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IRGC resumes strikes on Iranian Kurdish parties in N. Iraq

Two killed as Iranian strikes resume against Kurdish opposition parties in northern Iraq
4 min read
15 November, 2022
The strikes targeted bases of Iranian Kurdish opposition parties near civilian populated areas.  
The banner of the Komala Toilers Party of Kurdistan, in Zirgwez village of Sulaimaniyah province. [Dana Taib Menmy/TNA]

Two people were killed, and several others wounded early Monday when Iran's Islamic Revolutionary Guard Corps (IRGC) targeted the headquarters of the Iranian Kurdish opposition parties in northern Iraq with ballistic missiles and suicide drones.

The strikes targeted bases of the Kurdistan Democratic Party of Iran (KDPI) near Koya town of Erbil province, and the Komala Toilers Party of Kurdistan, in Zirgwez village of Sulaimaniyah province. 

The KDPI press office told The New Arab that two peshmergas (fighters) of the party were killed and seven others were wounded. The two dead fighters were identified as Aso (Hossein) Twana and Rebwar Abdi.

No casualties were reported from the five kamikaze drone strikes that hit Komala bases in Zirgwez. Local security forces of the Kurdistan Regional Government (KRG) prevented journalists, including TNA's correspondent in Iraq, from covering the event under the pretext of safety and fears of more Iranian attacks.

Soon after the strikes, ambulances were seen rushing from the targeted area. The bases of Komala are very near the Zirgwez village, whose residents told TNA that they heard several loud bangs of explosions. Some students from the village said they could not go to school, fearing for their lives. They provided TNA with videos of the strikes they recorded on their mobile phones.

"Iran has been striking Zirgwez and Bana Gawra villages several times, fortunately, this time there were no casualties among civilians as well as members from Komala, but in the last strike in September some people were wounded," the mayor of Zirgwez said to TNA. "I hope the KRG has a stance on these bombings since a lot of people are living here."

"Our students are afraid to go to school, women and children are also afraid, and people cannot go to their workplaces. I think the Iranian opposition parties should find a solution for the situation; locals cannot sleep at night fearing renewed Iranian strikes," he added.

On 29 September, the IRGC launched ballistic missiles and drone attacks on Iranian Kurdish opposition parties in the Zirgwez, Koya and Sherawa areas of Erbil killing 13 people, including a pregnant woman, and at least 58 injured.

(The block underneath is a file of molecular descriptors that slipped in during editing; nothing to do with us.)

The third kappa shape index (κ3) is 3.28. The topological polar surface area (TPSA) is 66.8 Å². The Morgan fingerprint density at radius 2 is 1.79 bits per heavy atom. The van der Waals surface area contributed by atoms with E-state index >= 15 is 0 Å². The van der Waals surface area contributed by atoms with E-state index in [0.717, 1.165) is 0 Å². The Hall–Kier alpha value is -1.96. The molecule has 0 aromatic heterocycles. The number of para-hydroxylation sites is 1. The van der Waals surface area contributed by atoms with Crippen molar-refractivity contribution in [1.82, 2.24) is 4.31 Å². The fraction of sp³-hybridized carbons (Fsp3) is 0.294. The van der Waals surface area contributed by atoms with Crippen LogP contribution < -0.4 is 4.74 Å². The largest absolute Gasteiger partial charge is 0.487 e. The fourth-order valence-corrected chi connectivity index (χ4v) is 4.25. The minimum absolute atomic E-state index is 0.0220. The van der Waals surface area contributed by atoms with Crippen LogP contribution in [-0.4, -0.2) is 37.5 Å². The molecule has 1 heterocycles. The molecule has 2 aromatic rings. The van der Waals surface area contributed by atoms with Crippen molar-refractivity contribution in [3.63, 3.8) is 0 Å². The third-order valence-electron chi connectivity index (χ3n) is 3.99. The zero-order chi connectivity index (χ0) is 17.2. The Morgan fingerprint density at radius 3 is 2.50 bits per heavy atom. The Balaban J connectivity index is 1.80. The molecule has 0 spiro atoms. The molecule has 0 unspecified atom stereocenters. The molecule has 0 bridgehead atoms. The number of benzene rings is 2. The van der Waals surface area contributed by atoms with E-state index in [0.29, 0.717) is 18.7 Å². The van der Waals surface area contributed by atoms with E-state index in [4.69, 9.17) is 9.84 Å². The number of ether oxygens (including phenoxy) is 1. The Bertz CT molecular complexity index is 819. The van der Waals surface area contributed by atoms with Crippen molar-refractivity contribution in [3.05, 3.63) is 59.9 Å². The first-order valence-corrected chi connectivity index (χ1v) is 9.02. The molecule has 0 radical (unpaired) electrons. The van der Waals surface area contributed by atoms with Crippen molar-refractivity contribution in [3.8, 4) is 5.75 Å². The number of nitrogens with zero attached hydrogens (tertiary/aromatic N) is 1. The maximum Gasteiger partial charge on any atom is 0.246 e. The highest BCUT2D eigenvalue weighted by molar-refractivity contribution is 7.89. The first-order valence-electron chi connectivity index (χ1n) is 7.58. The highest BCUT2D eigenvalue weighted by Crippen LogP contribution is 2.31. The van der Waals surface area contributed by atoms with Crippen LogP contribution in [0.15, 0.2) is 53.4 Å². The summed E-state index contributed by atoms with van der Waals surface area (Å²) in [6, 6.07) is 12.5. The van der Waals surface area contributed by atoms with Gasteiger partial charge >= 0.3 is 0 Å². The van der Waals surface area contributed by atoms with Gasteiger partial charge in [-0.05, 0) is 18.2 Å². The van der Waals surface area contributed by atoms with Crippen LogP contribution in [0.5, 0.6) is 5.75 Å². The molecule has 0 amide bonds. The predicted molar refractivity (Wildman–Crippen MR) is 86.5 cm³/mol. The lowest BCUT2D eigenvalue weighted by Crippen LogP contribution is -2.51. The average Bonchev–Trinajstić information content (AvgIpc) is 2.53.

Iran blames the Iranian Kurdish opposition parties for fueling the protests inside Iran that started in October in protest of the tragic death of Mahsa Amini. The Kurdish parties, however, deny that. 

 Mahsa Amini, a 22-year-old Iranian-Kurdish woman from the city of Saqqez, was arrested by morality police in Tehran for allegedly wearing her headscarf in an 'improper' manner. She died in police custody on 16 September, sparking off nationwide demonstrations. 

Commander of the Islamic Revolution Guards Corps (IRGC) Ground Force Brigadier General Mohammad Pakpour told Iran's Fars News Agency, "The new round of strikes took place after several warnings to the Kurdistan Region and the Baghdad government officials about the need to expel and disarm the separatist groups based in Northern Iraq."

"The IRGC will definitely hit more positions of terrorists in the next military operations," he added. 

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Hassan Qadr Zadeh, a member of KDPI's central command, told TNA in a phone interview on Monday that neither the KRG nor Baghdad notified them of any information about Iran's demands that his organisation surrender its weapons or relocate to a third country by the UN. 

"Kurdish and Iraqi officials have only told us that we should not use Iraqi territories to launch attacks on Iranian forces," Qadr Zadeh said, elaborating that Iran's fresh strikes stem from its frustration to curb the protests inside Iran, and it "wants to export its internal issues to outside Iranian borders." 

Masrour Barzani, KRG's prime minister, has yet to announce any comments on the strikes; for his part, Nechirvan Barzani, the president of the Kurdistan region, said that he sees no justification for Iran's strikes. 

"The Ministry of Foreign Affairs condemns, in strong and repeated terms, the artillery and drone attacks carried out by the Iranian side this morning on several areas of the Kurdistan Region of Iraq," the Iraqi Ministry of Foreign Affairs said in a tweet on Monday. 

Later in the day, the ministry said that Iraq's Foreign Minister Fuad Hussein received a phone call from his Iranian counterpart Hossein Amir-Abdollahian.

"The minister expressed Iraq's position regarding the strikes that hit multiple sites in the Kurdistan region of Iraq today," the ministry added.   

"We strongly condemn Iran's continued missile and drone attacks against the Iraqi Kurdistan Region.  We call on Iran, which has repeatedly and brazenly violated Iraq's sovereignty, to stop these attacks and refrain from further threats against Iraq's territorial integrity," US State Department Spokesperson Ned Price said in a statement

"The United States stands with our partners in Baghdad and Erbil and shares the Government of Iraq’s objective to preserve the country’s security, stability, and sovereignty," Price added.